Lean production, WCM, agile manufacturing and other terms are essentially different names for the same manufacturing management philosophy. The origins of this philosophy can be traced to the Toyota Production System (though the creators of this system themselves state that they were inspired by Henry Ford). But today, most of its best practices are accepted as sound propositions worldwide. The essence of the philosophy is that manufacturers work towards continuously shortening two key processes-the order fulfillment process and the new product development process-through the elimination of activities that do not add value to the product. This results in an organization that can respond with agility to market changes.
The most famous lean production tool is the kanban-is Japanese for signal. The purpose of kanban is to signal a demand for items at an operation centre to an upstream operation centre.
What executives must understand is that there is nothing great about a ‘kanban system’ per se. A plant can implement a kanban system without quitting down .on inventories by simply using a larger number of kanbans.
As discussed in earlier the challengelies in creating the organizational climate in which the kanban serves as a useful information tool for the shop floor. A pull system can, in fact, be implemented electronically, without paper kanbans being used.
Statistical Quality Control (SQC)
The idea behind SQC is continuo interesting actionable results. In a famous case, quality expert J.M. Juran recalls how a Pareto analysis of defects in a brand of photocopiers revealed that nothing had changed significantly in 10 years. It took Juran to point out to the company that this indicated a singular of market sensitivity. Operationally, the most common SQC tool used is the control chart. The purpose of a control chart is to sound an alert when a process starts producing an output outside the acceptable range it is capable of adhering to. This range is measured and specified in terms of upper and lower control limits.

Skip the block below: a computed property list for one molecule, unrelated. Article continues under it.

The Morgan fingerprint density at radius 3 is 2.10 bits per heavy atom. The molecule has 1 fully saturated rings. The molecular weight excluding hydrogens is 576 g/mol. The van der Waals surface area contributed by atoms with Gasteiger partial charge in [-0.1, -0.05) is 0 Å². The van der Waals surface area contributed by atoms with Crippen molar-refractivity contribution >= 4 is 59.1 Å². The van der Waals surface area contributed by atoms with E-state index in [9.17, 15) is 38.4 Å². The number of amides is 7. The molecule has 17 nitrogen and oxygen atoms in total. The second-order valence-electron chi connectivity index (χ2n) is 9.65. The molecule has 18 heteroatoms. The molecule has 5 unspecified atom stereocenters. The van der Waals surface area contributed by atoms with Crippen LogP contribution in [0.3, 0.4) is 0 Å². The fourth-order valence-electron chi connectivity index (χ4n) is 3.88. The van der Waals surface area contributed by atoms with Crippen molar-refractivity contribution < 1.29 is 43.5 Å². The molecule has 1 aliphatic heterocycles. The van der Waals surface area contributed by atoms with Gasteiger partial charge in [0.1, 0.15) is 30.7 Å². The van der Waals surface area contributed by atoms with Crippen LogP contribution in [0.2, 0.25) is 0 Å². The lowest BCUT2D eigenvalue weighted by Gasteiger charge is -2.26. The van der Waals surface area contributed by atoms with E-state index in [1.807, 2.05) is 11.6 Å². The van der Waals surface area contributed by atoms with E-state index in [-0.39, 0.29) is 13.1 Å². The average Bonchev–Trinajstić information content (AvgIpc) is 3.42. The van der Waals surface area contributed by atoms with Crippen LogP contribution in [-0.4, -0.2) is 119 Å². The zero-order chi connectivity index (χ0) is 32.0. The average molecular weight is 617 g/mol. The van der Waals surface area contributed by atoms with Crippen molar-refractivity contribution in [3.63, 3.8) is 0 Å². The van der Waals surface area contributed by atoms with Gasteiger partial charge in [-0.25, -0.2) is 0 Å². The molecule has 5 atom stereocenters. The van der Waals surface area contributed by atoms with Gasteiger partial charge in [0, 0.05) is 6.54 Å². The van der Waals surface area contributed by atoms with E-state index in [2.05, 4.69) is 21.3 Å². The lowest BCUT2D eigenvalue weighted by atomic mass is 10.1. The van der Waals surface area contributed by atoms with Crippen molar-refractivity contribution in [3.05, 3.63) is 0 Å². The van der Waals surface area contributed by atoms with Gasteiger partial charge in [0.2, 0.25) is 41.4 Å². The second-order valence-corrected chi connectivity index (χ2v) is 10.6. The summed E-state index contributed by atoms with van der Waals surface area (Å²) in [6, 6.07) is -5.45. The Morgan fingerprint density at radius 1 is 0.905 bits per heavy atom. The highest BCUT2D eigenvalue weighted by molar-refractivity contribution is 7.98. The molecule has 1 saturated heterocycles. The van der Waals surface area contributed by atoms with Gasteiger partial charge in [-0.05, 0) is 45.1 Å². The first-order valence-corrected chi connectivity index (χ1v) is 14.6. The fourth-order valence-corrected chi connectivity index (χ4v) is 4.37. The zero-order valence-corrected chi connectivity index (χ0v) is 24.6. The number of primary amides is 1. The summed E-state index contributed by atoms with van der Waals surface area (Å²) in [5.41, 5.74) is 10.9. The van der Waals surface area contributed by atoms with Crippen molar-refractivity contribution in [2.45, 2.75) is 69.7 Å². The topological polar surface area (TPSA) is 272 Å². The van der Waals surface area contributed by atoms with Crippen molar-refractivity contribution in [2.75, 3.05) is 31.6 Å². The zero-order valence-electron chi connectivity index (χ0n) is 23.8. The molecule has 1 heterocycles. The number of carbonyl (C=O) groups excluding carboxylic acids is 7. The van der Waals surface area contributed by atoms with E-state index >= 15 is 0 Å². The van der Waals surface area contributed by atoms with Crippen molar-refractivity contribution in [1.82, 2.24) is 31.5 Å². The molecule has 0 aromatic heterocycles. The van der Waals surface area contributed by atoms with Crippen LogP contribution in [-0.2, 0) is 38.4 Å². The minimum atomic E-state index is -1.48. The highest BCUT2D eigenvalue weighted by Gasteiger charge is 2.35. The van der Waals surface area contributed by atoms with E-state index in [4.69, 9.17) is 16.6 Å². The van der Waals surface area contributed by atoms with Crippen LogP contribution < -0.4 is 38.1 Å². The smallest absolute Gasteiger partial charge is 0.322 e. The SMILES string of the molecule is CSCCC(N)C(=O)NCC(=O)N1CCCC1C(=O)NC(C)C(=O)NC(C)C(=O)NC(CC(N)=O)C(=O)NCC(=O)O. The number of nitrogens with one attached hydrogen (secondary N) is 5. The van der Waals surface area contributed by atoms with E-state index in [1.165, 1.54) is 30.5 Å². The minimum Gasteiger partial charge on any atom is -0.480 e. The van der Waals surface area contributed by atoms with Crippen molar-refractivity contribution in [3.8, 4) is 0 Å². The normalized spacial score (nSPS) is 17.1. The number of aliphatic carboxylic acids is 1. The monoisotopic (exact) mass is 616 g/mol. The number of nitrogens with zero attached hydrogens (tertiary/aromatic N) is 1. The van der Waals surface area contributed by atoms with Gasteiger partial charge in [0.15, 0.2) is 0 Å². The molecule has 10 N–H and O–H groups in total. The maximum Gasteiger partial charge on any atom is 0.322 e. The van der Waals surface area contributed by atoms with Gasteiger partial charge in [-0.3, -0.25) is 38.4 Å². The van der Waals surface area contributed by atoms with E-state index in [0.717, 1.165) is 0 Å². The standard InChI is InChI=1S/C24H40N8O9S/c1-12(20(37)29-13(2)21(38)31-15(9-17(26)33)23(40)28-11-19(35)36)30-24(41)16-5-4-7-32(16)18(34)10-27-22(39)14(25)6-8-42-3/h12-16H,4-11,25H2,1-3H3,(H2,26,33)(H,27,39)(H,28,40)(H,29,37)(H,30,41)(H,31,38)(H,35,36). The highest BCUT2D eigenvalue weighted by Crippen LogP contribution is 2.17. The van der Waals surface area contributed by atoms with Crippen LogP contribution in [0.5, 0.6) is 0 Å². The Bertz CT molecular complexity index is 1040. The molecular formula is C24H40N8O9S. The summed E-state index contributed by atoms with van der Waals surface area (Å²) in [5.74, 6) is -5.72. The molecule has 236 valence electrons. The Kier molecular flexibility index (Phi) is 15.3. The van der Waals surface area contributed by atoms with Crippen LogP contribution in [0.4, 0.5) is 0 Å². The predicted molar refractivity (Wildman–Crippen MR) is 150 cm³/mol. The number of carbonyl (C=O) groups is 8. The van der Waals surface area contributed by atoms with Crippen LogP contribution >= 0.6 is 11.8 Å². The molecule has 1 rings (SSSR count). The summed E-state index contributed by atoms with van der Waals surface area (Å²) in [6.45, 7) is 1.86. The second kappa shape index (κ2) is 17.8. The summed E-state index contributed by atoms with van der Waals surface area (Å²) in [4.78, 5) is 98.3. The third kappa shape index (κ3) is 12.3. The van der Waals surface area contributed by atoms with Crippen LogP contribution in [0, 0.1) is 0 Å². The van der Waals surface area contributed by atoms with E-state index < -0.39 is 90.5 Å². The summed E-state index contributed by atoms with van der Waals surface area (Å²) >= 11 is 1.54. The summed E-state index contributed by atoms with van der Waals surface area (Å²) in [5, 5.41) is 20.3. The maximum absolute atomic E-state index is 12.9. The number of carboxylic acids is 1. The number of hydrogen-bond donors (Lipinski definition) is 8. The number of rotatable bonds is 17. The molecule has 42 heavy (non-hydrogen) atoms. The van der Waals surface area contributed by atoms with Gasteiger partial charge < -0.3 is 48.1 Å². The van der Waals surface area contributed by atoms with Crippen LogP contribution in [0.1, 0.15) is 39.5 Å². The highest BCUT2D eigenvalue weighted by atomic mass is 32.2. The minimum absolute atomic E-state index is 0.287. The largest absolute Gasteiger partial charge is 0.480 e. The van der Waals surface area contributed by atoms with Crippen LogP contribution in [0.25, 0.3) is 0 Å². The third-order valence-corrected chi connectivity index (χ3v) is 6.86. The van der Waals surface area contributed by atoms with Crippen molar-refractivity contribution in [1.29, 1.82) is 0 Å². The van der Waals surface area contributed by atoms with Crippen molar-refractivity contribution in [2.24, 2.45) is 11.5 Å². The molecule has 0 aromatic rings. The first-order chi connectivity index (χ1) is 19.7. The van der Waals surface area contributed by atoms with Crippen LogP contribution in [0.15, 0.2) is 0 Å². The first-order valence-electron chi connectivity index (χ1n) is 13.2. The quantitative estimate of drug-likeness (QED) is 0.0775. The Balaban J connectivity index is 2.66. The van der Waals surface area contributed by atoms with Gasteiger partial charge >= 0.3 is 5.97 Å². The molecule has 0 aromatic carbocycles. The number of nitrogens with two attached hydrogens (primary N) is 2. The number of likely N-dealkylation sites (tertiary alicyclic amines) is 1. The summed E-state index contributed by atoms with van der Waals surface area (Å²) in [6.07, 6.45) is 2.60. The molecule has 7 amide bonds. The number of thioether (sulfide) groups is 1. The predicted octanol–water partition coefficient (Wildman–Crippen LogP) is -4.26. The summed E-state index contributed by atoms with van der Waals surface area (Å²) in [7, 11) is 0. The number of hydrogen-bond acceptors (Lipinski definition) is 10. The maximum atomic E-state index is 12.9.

The output from the process is continuously monitored and plotted on a chart that indicates the control limits. Any abnormality in the output-such as a point outside or close to the control limits, or a trend towards either of the limits-serves as a trigger to the person operating the process that corrective action has to be taken.
The use of statistical tools was initiated by Shewhart in the 1930s, and later popularised by Deming and Juran. Their contribution to the emergence of Japan as a global manufacturing powerhouse is widely recognized.
However, some leading Japanese practitioners are skeptical about these tools. They strongly advocate an effort towards zero defects through the use of Poka Yoke, practical tools for mistake-proofing operations.